:bulletred: If you do something “unlawful,” like protest without a permit, the government can keep and divulge information about your "conduct."  So, do that mean, “so-and-so went to a protest” or does it also say they were at a protest that involved violence - regardless if the violence was caused by that person or not?  Take, for example, my friend who protested a few years ago at the G-20 Summit - he is a peaceful person who wouldn’t hurt a fly, but there were a lot of rabble rabble window smashers at the protest as well.  Does my friend get grouped in with them? 

And, even if he’s not associated with that violence, it still says he was at a protest.  Which, in a democracy, you've got a right to do.  THAT is Freedom of Speech.  You know how, all these years, I've been saying "I support Freedom of Speech but..." and it's always been in a situation where someone is committing hate crimes or making threats or spreading lies and they SAY it's Freedom of Speech but it's really not, so I clarify... THIS.  This is a Freedom of Speech issue. 

So, not only would this bill allow the government to shut down protests, it can tell other entities that ___(your name here)___ was at said protest.  I’ve been at protests too (albeit never one that turned violent, thankfully).  There are some people who are scared off by that idea entirely.  Like, if I apply for a job, is my prospective employer going to know?  Once again, the wording in the bill is rather fuzzy.  That is not okay.

:bulletred: Harper’s excuse for why he thinks Bill C-51 is okay is “most Canadians agree with it.”  <--- saw that on the news; I believe it was CTV news, March 14; they were reporting on the protests against the bill.

So, here’s what’s wrong with that.  First of all, the stats say otherwise.  There was a poll that said only 29% of Canadians believe we should give more power to police and spy agencies at the expense of personal privacy (cdn.ipolitics.ca/wp-content/up…).  Have a look at that graph.  The number of those who are okay with it has dropped.  The number of those who disagree has risen.  They crossed in 2008, so it's been seven years since "most Canadians" agreed with what Harper says on this matter.  Also check out those spikes in 2013-2014.

So the trend says, no, we're not okay with it.  Let's say you wanted to take the percentage of people who definitely said no to Bill C-51 (40%).  Even if the "yes" answers, "meh" answers, and blank non-answers add up to 60%, that's still not "most."  It's more, but not most.  The "yes" and "no" sides are too similar in number to say there is a clear strong opinion from the population, according to that poll.

The other issue with Harper’s assertion is... “most Canadians?”  This never went to an actual referendum, so there is no definitive way to say that because, you know, no one ever asked all of us (or, at least, all of the potential voting population).  We don't know how many people were polled in that poll.  Harper's statement sounds to me more like a high school argument; “yeah, well, most people think you’re wrong.”  It’s a sad day when the Prime Minister has to call in the Imaginary Most People to make his point.  Anyway, the link to the petition is here.  Please read through the info and sign it if you’re concerned. stopc51.ca/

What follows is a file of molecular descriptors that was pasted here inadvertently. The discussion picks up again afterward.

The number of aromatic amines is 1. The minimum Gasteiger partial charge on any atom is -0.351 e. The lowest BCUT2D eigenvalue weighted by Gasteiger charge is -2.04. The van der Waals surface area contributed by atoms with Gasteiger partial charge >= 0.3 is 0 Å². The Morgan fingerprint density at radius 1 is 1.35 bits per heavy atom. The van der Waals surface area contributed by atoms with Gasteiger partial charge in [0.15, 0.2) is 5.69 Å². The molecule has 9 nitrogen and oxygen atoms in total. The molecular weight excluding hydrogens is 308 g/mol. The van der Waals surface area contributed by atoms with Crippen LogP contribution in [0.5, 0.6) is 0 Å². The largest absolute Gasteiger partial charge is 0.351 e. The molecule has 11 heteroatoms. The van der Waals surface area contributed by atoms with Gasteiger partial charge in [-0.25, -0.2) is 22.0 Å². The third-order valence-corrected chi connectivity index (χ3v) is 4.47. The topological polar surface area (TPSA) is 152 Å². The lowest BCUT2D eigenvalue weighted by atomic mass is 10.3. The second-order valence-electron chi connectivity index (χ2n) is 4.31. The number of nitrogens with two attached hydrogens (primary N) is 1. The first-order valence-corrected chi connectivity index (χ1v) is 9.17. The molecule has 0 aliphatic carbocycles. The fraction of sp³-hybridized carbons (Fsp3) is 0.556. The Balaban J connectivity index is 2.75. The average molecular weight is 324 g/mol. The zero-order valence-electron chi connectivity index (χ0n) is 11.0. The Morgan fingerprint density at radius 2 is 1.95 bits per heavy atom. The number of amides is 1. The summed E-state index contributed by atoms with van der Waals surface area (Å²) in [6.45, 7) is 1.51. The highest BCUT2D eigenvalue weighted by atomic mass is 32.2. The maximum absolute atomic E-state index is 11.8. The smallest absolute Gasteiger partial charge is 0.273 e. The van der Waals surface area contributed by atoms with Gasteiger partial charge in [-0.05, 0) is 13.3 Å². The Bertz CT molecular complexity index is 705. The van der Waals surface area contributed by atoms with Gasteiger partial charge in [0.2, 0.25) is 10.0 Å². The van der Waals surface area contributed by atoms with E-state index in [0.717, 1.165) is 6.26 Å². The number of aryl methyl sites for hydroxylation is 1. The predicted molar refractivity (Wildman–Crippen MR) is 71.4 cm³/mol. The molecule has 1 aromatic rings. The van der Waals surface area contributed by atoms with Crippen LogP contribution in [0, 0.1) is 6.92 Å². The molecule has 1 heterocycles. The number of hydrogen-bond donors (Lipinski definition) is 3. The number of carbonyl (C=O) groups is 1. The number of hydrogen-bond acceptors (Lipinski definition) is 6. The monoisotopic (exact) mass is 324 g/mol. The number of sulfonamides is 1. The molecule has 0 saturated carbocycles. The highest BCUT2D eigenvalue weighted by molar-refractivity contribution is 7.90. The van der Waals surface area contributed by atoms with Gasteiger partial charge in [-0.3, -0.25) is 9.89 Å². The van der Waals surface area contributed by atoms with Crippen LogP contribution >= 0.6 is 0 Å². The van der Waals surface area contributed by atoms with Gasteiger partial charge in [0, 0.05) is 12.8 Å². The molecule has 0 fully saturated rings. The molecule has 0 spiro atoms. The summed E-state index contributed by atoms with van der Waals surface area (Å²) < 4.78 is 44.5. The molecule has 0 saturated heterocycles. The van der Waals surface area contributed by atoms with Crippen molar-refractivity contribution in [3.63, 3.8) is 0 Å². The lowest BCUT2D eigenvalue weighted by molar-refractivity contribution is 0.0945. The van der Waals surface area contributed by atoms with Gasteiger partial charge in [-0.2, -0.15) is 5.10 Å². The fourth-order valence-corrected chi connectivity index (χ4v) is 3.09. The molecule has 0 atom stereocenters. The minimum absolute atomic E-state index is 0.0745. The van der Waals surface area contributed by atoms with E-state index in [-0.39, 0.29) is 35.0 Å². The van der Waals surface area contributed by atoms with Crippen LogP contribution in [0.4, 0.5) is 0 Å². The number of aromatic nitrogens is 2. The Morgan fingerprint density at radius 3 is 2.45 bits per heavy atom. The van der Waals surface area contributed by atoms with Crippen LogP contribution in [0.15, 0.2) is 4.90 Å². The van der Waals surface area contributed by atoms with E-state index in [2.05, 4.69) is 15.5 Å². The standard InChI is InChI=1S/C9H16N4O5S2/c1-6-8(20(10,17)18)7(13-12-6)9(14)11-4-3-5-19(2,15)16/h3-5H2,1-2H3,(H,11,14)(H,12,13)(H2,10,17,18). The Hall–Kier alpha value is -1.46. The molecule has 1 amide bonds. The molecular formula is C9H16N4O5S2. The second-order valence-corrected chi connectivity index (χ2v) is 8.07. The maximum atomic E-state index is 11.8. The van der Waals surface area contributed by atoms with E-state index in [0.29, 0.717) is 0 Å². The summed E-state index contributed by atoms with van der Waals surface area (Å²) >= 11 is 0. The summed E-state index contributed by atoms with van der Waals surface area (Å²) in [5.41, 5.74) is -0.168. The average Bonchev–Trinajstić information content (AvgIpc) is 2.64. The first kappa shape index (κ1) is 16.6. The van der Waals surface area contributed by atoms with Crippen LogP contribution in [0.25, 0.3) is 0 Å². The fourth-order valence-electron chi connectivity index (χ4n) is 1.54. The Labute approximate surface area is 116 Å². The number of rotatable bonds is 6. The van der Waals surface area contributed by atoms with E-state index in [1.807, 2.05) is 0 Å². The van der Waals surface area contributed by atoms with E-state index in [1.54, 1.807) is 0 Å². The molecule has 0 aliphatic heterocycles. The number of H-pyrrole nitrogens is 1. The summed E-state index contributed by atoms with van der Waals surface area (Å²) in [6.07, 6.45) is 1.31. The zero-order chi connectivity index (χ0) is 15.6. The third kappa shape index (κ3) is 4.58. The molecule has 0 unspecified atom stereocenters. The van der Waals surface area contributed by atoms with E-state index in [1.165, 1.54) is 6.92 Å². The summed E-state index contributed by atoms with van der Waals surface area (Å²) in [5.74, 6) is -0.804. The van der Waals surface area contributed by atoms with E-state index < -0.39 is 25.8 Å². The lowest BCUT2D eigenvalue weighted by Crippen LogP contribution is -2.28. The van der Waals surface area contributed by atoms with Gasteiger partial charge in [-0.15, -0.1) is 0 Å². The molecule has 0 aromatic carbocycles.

If you're a Canadian who pays attention to what's going on in your country, you've probably heard about Bill C-51.  That's the Government-Is-Allowed-To-Spy-On-Us bill.  The petition against it is here. stopc51.ca/

I'm also going to share these:
:bulletred: stopc51.ca/about-c51
:bulletred: www.freedominion.ca/phpBB2/vie…
:bulletred: www.michaelgeist.ca/2015/02/to…
...because they help explain what this bill is all about and why it will be a huge problem if it's passed into law.

Now here's my take on it.  Please note that I am not a lawyer and I've never worked in government.  I'm just someone who reads up on this stuff as best I can. 

The main problem with this bill is that it's vague as hell.  CSIS (which is Canada's equivalent to the CIA) is allowed to crack down on anyone who they think is going to do something dangerous.  What does dangerous mean?  It doesn't exactly say.  Who in CSIS gets to decide this?  It doesn't say.  Is this going to be done out in the open where the media can report on it, people can see what's going on, and the accused gets to defend themselves?  Doesn't look like it.  Not very Canadian, if you ask me.

So, the first problem is that the bill isn't clear.  A law NEEDS to be clear so that people know what's gong on.  Laws are for maintaining peace, not leaving loopholes for authorities to basically do whatever they want.  The bill SAYS it's for preventing terrorism, but it's really shady how they define it.  Basically, this law could target anyone who the government thinks is going to do something wrong.  Not just someone who has already done the thing (like an actual terrorist).  Not just someone who was intercepted on their way to do the thing and/or admitted that they totally meant to do the thing (like those guys who plotted to derail a VIA Rail train).  This law attacks anyone who kinda sorta maybe looks a little terroristy.  I don't think I need to explain why this is a problem.

(And, on an inappropriately placed lighter note, I find it funny that my spell check doesn't recognize "CSIS" but it does recognize "terroristy," which is a word I thought I made up).